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32/64 bit?

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Last response: in Windows 7
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January 12, 2011 5:42:41 PM

Initially I saw that lots of people were having major problems with Windows 7 64bit. Is it now safe to go with 64bit if I am building a new PC? Or are there still issues?

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January 12, 2011 5:58:56 PM

I had more issues with vista 32 bit than Win7 64 bit... They pretty much have all the main x64 drivers nailed down now. Plus, you can install 32 apps on a 64 bit system, all the ones I have ran, I have yet to run into an issue...

I love Win 7 64 bit... I don't know what 8 has to offer, but I might just skip that OS...
a b $ Windows 7
January 12, 2011 6:01:26 PM

There are no issues anymore nor were there really ever any major ones. Windows XP x64 had driver issues but those have long been fixed.
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January 12, 2011 6:05:55 PM

tkrl26 said:
I had more issues with vista 32 bit than Win7 64 bit... They pretty much have all the main x64 drivers nailed down now. Plus, you can install 32 apps on a 64 bit system, all the ones I have ran, I have yet to run into an issue...

I love Win 7 64 bit... I don't know what 8 has to offer, but I might just skip that OS...


Thanks for the reply. I'm only just about to upgrade from XP. My current PC isn't really quite fast enough to have gone to Vista or 7 yet, but now that I am finally upgrading to a new machine I figured it's about time to put XP behind me.
a b $ Windows 7
January 12, 2011 6:08:50 PM

For a new build go with Windows 7 x64 for sure. 32bit OS is limited to 3.25GB of memory and DDR3 is cheap so for that reason alone it's worth it.

I have run Windows 7 x64 since the early betas ( over a year before retail release) and never had a 32/64bit issue.
January 12, 2011 6:16:33 PM

anort3 said:
For a new build go with Windows 7 x64 for sure. 32bit OS is limited to 3.25GB of memory and DDR3 is cheap so for that reason alone it's worth it.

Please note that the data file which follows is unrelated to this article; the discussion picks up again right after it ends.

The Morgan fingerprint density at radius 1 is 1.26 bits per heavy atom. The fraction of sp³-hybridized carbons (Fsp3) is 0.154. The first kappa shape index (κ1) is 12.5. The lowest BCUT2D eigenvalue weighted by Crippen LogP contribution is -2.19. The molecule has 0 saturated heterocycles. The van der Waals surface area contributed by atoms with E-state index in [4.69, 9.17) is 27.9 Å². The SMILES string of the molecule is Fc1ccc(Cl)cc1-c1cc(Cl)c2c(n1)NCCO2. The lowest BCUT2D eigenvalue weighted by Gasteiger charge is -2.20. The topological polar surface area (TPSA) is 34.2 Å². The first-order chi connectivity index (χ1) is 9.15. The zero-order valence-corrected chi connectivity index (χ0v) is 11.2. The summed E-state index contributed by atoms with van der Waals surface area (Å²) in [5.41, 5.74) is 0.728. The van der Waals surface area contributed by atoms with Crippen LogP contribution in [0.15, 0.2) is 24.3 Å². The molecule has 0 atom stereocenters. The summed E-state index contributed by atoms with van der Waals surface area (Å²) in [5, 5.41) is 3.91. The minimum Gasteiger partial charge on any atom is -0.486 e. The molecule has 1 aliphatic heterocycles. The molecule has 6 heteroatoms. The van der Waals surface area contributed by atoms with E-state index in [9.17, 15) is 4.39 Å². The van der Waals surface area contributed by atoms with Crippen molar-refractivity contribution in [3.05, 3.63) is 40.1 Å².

I have run Windows 7 x64 since the early betas ( over a year before retail release) and never had a 32/64bit issue.


Thanks. x64 it is then. :D 

Now I just need to work out if I should go for 8Gb of memory instead of 4GB and if I should get 1333 or 1600.
a b $ Windows 7
January 12, 2011 6:22:04 PM

4GB for a gaming machine or 8GB if you use photo/video editing programs alot. 1333/1600 depends on the rest of your build but you might as well get the 1600. The price is not much different.
January 12, 2011 6:38:13 PM

anort3 said:
4GB for a gaming machine or 8GB if you use photo/video editing programs alot. 1333/1600 depends on the rest of your build but you might as well get the 1600. The price is not much different.


I think I'll go with 8GB, as I'll be using the iGPU of the 2500K. It's probably sensible to go with 2x4GB now, rather than find out that 2x2GB isn't quite enough and have to use 4 DIMM's.
January 12, 2011 11:50:15 PM

Another big reason to move from NTx86 to NTx64 is that when they rebuilt the windows kernel for x64 they decided to drop support for all the old 16-bit DLL's and system hooks calls. These were left overs from the Win 3.11 / Win98 days when a user had administrative rights by default and every problem was run with the expectation that it would have full access to the system. Carrying these around has caused my system instability's and security holes then can ever be enumerated.

NTx64 also introduced a form of sand-boxing and environmental visualization with how WoW64 works. 32-bit applications are run inside their own memory space with their own registry and application folder, they are not allowed to do anything outside this space and thus they can never directly crash the system. I've been using NTx64 since Windows XP x64 (really server 2003 x64 desktop edition) and never regretted it, all the issues with XP x64 were manufactures not making proper drivers.
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